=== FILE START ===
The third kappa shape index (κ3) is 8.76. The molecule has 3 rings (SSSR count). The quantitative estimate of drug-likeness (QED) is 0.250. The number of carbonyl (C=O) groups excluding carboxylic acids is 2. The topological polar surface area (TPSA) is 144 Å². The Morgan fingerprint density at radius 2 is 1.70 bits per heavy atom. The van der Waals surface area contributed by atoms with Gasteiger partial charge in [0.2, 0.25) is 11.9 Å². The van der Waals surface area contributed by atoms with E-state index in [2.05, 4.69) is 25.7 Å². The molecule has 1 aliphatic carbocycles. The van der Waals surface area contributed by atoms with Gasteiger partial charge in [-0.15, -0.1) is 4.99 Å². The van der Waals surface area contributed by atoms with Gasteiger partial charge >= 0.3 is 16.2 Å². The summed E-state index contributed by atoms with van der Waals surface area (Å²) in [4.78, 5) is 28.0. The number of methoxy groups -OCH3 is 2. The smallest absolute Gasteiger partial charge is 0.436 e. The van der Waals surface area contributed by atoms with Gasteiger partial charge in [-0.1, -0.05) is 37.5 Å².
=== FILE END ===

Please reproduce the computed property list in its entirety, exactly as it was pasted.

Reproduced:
The third kappa shape index (κ3) is 8.76. The molecule has 3 rings (SSSR count). The quantitative estimate of drug-likeness (QED) is 0.250. The number of carbonyl (C=O) groups excluding carboxylic acids is 2. The topological polar surface area (TPSA) is 144 Å². The Morgan fingerprint density at radius 2 is 1.70 bits per heavy atom. The van der Waals surface area contributed by atoms with Gasteiger partial charge in [0.2, 0.25) is 11.9 Å². The van der Waals surface area contributed by atoms with E-state index in [2.05, 4.69) is 25.7 Å². The molecule has 1 aliphatic carbocycles. The van der Waals surface area contributed by atoms with Gasteiger partial charge in [-0.15, -0.1) is 4.99 Å². The van der Waals surface area contributed by atoms with Gasteiger partial charge >= 0.3 is 16.2 Å². The summed E-state index contributed by atoms with van der Waals surface area (Å²) in [4.78, 5) is 28.0. The number of methoxy groups -OCH3 is 2. The smallest absolute Gasteiger partial charge is 0.436 e. The van der Waals surface area contributed by atoms with Gasteiger partial charge in [-0.1, -0.05) is 37.5 Å².